More pressure has been piled on the Government to deliver HS2 in the North – and a stop in Carlisle – in a new report from industry leaders.

Conservative MP for Carlisle, John Stevenson, is among the contributors to the “HS2 North West Voices” report published by the High Speed Rail Industry Leaders (HSRIL) body.

In it, Mr Stevenson says the controversial line would boost Cumbria’s economy and cement the city’s position as the regional capital for the county and the wider Borderlands region.

He argues delivering the line in full – with the western stretch extended to Glasgow – would reduce the “inequalities of prosperity and opportunity between the North and the South” and ensure “every part of our country is firing on all cylinders”.

Mr Stevenson’s call comes as the publication of the Oakervee review of the HS2 project has been pushed back indefinitely.

The review – which will be used to inform the Government’s decision on the next steps for the project – had been due to be published by the middle of October but, according to reports, author Douglas Oakervee needs more time to complete it.

Speculation has been rife that the report will recommend the western stretch of HS2 be downgraded and the eastern line between Birmingham and Leeds scrapped all together due to the spiralling costs of the project – believed to stand at £103 billion.

Any link to Glasgow, and Cumbria, would fall in the third phase of work, with HS2 trains using the existing West Coast Mainline north of Wigan.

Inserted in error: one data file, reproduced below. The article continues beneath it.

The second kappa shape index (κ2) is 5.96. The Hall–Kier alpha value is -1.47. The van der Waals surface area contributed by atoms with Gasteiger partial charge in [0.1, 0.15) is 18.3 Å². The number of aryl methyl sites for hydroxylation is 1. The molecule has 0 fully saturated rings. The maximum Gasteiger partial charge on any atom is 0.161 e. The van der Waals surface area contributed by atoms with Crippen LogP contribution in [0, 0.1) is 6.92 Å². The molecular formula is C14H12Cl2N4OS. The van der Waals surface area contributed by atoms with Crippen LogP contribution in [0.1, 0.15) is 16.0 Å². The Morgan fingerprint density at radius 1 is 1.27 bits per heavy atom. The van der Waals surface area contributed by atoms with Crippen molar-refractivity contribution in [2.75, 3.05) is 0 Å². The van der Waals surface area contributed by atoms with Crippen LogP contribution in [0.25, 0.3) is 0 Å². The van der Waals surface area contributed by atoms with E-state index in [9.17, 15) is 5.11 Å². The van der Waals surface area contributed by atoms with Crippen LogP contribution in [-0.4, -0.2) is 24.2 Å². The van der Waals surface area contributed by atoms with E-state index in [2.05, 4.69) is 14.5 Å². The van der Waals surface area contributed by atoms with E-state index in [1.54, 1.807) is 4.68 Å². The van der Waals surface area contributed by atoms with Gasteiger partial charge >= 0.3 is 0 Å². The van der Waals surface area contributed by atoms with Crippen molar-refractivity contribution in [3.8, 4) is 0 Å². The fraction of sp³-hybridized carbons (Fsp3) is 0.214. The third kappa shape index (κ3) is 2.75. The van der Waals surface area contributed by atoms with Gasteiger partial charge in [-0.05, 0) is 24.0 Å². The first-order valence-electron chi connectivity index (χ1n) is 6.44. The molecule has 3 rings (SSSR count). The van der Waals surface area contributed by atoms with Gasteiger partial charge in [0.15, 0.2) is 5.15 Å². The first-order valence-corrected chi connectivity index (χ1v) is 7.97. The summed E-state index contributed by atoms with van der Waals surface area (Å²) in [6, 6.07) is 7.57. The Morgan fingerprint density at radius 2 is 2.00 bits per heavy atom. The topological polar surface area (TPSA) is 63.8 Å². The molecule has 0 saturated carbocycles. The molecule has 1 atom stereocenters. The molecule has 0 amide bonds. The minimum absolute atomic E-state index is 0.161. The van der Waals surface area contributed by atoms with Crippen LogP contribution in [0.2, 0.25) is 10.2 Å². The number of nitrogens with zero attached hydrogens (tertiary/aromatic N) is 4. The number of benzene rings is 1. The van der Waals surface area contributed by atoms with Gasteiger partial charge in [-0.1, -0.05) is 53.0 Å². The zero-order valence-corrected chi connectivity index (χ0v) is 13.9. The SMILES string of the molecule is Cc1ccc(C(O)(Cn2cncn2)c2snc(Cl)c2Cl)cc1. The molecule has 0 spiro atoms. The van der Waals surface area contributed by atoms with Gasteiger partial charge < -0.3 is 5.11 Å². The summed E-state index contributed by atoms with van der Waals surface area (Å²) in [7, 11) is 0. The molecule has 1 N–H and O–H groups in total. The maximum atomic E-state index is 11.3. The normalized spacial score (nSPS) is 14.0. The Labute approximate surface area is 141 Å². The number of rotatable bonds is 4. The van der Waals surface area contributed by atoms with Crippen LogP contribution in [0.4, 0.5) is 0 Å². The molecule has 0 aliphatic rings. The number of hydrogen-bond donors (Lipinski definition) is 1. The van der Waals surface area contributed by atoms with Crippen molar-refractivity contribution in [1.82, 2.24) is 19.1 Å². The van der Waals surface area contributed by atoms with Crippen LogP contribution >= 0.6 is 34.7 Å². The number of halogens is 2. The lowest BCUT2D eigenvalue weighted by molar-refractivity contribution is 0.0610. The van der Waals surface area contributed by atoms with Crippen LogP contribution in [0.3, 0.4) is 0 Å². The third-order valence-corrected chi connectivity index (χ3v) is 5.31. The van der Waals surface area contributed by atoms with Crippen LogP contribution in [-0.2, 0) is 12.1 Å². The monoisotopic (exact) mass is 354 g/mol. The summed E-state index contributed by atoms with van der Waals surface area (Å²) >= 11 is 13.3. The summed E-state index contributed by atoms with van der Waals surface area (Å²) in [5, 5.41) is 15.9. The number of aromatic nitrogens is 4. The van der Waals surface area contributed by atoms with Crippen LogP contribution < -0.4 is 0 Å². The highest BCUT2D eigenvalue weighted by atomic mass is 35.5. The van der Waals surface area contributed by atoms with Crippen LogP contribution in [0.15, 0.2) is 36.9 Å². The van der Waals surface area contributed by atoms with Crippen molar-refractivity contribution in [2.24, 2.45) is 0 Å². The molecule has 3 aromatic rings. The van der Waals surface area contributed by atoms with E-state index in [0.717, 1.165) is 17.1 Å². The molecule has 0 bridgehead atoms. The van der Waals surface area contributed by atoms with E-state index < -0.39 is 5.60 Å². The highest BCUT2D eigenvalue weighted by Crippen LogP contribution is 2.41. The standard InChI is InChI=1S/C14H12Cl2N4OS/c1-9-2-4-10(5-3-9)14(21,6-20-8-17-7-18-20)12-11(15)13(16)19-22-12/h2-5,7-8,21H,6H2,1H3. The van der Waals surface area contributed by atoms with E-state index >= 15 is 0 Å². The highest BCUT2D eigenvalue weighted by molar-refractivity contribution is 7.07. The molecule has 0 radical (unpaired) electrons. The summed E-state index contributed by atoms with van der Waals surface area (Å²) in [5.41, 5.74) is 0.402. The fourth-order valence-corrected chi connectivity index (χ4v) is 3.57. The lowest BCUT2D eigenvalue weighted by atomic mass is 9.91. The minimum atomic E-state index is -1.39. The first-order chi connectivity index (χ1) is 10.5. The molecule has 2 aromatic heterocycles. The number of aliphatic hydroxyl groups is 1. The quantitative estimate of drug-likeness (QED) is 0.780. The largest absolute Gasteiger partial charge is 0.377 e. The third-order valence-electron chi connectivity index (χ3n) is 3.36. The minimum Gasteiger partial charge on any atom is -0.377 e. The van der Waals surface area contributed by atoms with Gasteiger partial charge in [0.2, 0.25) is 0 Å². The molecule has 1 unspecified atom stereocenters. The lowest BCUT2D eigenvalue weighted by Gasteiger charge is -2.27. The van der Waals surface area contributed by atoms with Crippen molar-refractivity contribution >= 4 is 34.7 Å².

In his submission to the report, Mr Stevenson, said: “If we have HS2 all the way to Glasgow, it is quite clear that the logical place for a stop is Carlisle.

“That would reemphasise the importance of Carlisle as a regional capital. HS2 would make Carlisle a highly significant transport hub for the economy of the whole region.

“Carlisle is a gem. People do not realise it is a great place to work, lovely environment, and that business opportunities are enormous.

“It (HS2) will put Carlisle on people’s radar, and opportunities to attract both business and people would be greater.”

On the thorny issue of the costs of HS2, Mr Stevenson said he understood “that you’ve got to get value for money”, but added: “What are the alternatives?

“How are we going to deal with lack of capacity? How are we going to deal with balancing the economy and improving our journey times? The conclusion will be there are none. Therefore, HS2 is the right thing to do.”

The HSRIL report – which includes the opinions of both Conservative and Labour MPs – sets out nine reasons why HS2 should be delivered in full.

They include boosting capacity, taking freight off the roads – in the process cutting CO2 emissions – fuelling growth and productivity, creating jobs and lead to more homes and investment in local communities.

On journey times, the line would slash the three hour and 15 minute journey time between Carlisle and London to just two-and-a-half hours, the report says.

Calls have grown in recent months for HS2 to be delivered, along with at least a stop in Carlisle, and uncertainty continues to swirl around the project.

The Northern Powerhouse Partnership, CBI, Transport for the North, have all pressed home the benefits of the scheme to “turbo charging” the North’s economy, while Carlisle City Council leader, Councillor John Mallinson, has demanded a stop in the city.

However, under current proposals there are no plans for a stop in the county – with Cumbria Chamber of Commerce lobbying hard for high speed trains observe the current West Coast Mainline stop pattern of Carlisle, Penrith and Oxenholme The Lake District.

While some do not think three stops is realistic, support continues to gather for one in Carlisle, with the ambitious Carlisle Station Gateway plan set to make the hub “HS2 ready”.